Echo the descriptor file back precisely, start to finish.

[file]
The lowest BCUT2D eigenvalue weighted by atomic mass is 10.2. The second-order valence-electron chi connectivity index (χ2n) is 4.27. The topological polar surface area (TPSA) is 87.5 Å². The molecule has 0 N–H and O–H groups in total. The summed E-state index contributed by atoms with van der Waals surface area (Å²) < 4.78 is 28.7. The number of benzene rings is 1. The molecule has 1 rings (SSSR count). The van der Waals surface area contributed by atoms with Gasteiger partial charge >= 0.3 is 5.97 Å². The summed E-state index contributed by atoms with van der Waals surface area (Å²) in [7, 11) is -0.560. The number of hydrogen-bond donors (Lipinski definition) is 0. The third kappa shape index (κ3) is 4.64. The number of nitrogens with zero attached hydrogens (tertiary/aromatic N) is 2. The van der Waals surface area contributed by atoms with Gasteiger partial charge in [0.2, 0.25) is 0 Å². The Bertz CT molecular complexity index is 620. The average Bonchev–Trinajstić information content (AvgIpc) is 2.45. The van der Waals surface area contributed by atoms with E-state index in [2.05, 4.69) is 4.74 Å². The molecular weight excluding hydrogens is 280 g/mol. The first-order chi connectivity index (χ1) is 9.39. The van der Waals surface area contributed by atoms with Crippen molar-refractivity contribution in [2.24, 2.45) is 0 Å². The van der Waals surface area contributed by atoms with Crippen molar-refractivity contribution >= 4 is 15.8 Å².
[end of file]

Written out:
The lowest BCUT2D eigenvalue weighted by atomic mass is 10.2. The second-order valence-electron chi connectivity index (χ2n) is 4.27. The topological polar surface area (TPSA) is 87.5 Å². The molecule has 0 N–H and O–H groups in total. The summed E-state index contributed by atoms with van der Waals surface area (Å²) < 4.78 is 28.7. The number of benzene rings is 1. The molecule has 1 rings (SSSR count). The van der Waals surface area contributed by atoms with Gasteiger partial charge >= 0.3 is 5.97 Å². The summed E-state index contributed by atoms with van der Waals surface area (Å²) in [7, 11) is -0.560. The number of hydrogen-bond donors (Lipinski definition) is 0. The third kappa shape index (κ3) is 4.64. The number of nitrogens with zero attached hydrogens (tertiary/aromatic N) is 2. The van der Waals surface area contributed by atoms with Gasteiger partial charge in [0.2, 0.25) is 0 Å². The Bertz CT molecular complexity index is 620. The average Bonchev–Trinajstić information content (AvgIpc) is 2.45. The van der Waals surface area contributed by atoms with E-state index in [2.05, 4.69) is 4.74 Å². The molecular weight excluding hydrogens is 280 g/mol. The first-order chi connectivity index (χ1) is 9.39. The van der Waals surface area contributed by atoms with Crippen molar-refractivity contribution in [2.24, 2.45) is 0 Å². The van der Waals surface area contributed by atoms with Crippen molar-refractivity contribution >= 4 is 15.8 Å².